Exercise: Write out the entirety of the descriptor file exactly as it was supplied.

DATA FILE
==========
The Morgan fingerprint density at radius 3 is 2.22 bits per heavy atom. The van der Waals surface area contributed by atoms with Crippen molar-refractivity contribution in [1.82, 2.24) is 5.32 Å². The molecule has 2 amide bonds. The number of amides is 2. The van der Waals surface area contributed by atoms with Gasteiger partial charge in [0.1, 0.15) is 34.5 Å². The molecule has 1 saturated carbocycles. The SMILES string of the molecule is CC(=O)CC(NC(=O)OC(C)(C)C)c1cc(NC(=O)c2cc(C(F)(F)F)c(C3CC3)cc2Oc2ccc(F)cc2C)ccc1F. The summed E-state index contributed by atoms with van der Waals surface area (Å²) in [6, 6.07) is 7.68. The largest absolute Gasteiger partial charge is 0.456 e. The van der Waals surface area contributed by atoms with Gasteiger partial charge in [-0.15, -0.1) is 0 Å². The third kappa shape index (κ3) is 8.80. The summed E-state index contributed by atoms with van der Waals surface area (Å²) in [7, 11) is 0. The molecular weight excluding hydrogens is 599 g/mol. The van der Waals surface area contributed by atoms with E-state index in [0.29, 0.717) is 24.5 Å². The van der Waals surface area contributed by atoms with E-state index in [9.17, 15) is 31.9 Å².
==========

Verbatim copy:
The Morgan fingerprint density at radius 3 is 2.22 bits per heavy atom. The van der Waals surface area contributed by atoms with Crippen molar-refractivity contribution in [1.82, 2.24) is 5.32 Å². The molecule has 2 amide bonds. The number of amides is 2. The van der Waals surface area contributed by atoms with Gasteiger partial charge in [0.1, 0.15) is 34.5 Å². The molecule has 1 saturated carbocycles. The SMILES string of the molecule is CC(=O)CC(NC(=O)OC(C)(C)C)c1cc(NC(=O)c2cc(C(F)(F)F)c(C3CC3)cc2Oc2ccc(F)cc2C)ccc1F. The summed E-state index contributed by atoms with van der Waals surface area (Å²) in [6, 6.07) is 7.68. The largest absolute Gasteiger partial charge is 0.456 e. The van der Waals surface area contributed by atoms with Gasteiger partial charge in [-0.15, -0.1) is 0 Å². The third kappa shape index (κ3) is 8.80. The summed E-state index contributed by atoms with van der Waals surface area (Å²) in [7, 11) is 0. The molecular weight excluding hydrogens is 599 g/mol. The van der Waals surface area contributed by atoms with E-state index in [0.29, 0.717) is 24.5 Å². The van der Waals surface area contributed by atoms with E-state index in [9.17, 15) is 31.9 Å².